Preferential weldment corrosion (PWC) of carbon and low alloy steels used for pipelines and process and piping systems in CO2-containing media has been observed increasingly in recent years. In particular, PWC has been detected on weldments made by the manual metal arc (MMA) process using electrodes containing Ni or Ni plus Cu. With information available and industrial experience to 2000, the mechanisms of this corrosion phenomenon were still unclear. It was not possible to predict the preferential corrosion rate that may be experienced, the exact location of attack (i.e. weld metal or HAZ), or the effectiveness of corrosion inhibitors.

A programme of work sponsored by oil and gas operating companies, together with a UK health and safety regulator was conducted collaboratively by three international research organisations. The aim of this programme was to identify if methods of mitigation and prevention could be found in terms of a better understanding of the corrosion mechanisms, the effects of weldment microstructure and composition, including various small alloying additions, and the role of corrosion inhibitors. The results from this programme have been distilled into guidelines for the prevention or control of PWC, in carbon and low alloy steels systems transporting produced hydrocarbons with entrained water and CO2 but in the absence of H2S. The paper briefly describes the experimental approach and summarises the practical guidance derived from the project. The effects of brine conductivity, liquid film thickness, temperature, corrosion scales, and corrosion inhibition are discussed. Appropriate control of inhibition was established as the most reliable means of avoiding PWC. PWC should be considered during selection of inhibitors, since the inhibitor performance may vary between the sections of the weld, and inadequate inhibition may, in some cases, increase selective corrosion rates. Recommendations on inhibitor testing, selection and deployment to avoid PWC are given.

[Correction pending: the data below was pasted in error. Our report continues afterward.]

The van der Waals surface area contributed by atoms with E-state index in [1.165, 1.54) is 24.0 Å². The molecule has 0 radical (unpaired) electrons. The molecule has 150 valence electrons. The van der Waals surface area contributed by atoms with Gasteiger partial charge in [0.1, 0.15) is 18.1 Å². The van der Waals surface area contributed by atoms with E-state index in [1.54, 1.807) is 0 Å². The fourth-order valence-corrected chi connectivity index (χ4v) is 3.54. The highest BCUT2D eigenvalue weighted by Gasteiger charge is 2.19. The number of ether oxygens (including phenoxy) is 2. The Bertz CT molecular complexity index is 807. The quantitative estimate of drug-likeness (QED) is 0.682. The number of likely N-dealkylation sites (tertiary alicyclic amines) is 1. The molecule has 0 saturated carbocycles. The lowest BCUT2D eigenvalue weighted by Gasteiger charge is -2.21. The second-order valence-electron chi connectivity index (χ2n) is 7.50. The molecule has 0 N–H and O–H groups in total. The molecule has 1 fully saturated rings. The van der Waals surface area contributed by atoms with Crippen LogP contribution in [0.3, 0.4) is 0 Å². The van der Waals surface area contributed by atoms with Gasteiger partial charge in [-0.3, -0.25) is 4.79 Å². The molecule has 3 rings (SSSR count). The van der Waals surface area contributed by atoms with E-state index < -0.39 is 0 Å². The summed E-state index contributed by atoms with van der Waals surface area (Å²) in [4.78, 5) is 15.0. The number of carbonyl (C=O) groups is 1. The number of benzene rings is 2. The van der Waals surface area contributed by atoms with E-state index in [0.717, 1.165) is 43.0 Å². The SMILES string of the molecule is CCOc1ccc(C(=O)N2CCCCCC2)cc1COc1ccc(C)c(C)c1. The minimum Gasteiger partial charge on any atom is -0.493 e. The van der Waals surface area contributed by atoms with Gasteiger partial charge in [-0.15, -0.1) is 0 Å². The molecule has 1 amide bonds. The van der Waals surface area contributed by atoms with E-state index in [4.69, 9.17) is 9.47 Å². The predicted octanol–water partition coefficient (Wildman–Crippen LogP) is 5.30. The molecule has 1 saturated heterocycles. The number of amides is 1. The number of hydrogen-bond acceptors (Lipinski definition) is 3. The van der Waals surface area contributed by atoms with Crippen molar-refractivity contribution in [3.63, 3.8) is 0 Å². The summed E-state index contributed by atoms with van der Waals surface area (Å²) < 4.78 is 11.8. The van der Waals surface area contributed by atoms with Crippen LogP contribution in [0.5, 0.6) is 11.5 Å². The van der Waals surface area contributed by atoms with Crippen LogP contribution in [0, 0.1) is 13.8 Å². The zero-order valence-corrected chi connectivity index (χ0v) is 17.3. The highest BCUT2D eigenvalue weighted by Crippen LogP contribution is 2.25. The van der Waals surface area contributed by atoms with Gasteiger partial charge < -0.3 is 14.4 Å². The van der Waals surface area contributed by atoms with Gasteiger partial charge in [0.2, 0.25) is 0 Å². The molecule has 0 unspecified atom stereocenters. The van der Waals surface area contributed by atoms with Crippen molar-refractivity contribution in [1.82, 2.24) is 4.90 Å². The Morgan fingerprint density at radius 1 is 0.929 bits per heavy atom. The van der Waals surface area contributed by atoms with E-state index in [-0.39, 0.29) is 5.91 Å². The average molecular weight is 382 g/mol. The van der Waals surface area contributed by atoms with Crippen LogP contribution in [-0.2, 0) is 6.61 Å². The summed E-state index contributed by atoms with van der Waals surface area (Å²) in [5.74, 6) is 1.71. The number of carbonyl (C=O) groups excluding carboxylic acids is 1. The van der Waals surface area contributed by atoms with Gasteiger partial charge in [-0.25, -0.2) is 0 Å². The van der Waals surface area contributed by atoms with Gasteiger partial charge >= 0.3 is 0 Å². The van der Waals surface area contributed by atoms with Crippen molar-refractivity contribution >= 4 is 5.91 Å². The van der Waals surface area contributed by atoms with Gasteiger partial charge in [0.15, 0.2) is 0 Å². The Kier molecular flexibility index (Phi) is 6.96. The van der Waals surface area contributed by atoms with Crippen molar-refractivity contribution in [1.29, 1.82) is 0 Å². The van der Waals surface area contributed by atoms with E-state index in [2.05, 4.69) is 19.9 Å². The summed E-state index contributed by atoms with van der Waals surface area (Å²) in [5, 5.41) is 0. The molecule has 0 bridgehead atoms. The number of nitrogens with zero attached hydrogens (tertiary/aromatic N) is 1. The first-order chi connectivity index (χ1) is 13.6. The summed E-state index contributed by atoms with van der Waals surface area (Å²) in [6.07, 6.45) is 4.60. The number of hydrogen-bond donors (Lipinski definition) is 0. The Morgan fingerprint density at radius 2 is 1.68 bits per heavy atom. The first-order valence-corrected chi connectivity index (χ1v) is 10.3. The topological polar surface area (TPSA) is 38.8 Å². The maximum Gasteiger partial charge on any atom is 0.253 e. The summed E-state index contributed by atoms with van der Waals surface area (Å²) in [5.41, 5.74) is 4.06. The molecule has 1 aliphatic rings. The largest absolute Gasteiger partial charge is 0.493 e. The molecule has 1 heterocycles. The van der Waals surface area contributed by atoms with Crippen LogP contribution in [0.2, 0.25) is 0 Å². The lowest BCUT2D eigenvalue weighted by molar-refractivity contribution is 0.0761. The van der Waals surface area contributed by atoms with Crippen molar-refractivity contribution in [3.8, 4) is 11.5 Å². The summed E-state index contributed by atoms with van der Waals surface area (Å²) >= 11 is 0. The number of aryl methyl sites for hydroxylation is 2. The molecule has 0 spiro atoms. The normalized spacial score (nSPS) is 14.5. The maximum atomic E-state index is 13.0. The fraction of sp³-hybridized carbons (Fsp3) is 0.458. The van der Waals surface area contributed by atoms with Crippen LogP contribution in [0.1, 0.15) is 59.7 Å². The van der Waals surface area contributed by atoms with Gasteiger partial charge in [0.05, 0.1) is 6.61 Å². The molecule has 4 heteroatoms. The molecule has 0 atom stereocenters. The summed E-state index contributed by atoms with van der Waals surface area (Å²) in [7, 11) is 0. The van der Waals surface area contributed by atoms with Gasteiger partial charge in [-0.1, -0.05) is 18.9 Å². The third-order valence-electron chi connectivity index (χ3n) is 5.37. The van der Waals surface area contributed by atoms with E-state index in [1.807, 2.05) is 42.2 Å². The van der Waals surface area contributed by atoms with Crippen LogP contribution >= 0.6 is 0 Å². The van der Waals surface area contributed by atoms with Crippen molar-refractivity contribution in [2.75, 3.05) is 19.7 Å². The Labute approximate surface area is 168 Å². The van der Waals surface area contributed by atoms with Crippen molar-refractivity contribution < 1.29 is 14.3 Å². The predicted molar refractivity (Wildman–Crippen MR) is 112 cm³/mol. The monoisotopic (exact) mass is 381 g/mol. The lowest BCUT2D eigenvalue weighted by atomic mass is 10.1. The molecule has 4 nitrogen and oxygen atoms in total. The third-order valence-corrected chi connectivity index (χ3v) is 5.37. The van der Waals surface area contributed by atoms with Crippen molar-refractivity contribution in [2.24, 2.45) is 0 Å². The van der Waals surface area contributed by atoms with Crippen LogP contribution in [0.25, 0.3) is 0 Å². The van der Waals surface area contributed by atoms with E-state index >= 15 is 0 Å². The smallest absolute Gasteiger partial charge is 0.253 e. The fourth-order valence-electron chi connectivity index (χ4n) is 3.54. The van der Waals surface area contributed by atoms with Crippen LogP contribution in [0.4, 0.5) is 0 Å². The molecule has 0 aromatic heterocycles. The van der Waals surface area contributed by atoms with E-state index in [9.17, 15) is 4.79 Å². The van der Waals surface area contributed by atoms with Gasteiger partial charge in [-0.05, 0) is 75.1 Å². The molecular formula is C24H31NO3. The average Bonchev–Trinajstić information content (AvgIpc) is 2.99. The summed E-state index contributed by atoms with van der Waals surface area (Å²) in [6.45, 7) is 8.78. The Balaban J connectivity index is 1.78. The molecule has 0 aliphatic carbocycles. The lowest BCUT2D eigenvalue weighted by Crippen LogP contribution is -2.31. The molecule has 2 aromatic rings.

You can access this article if you purchase or spend a download.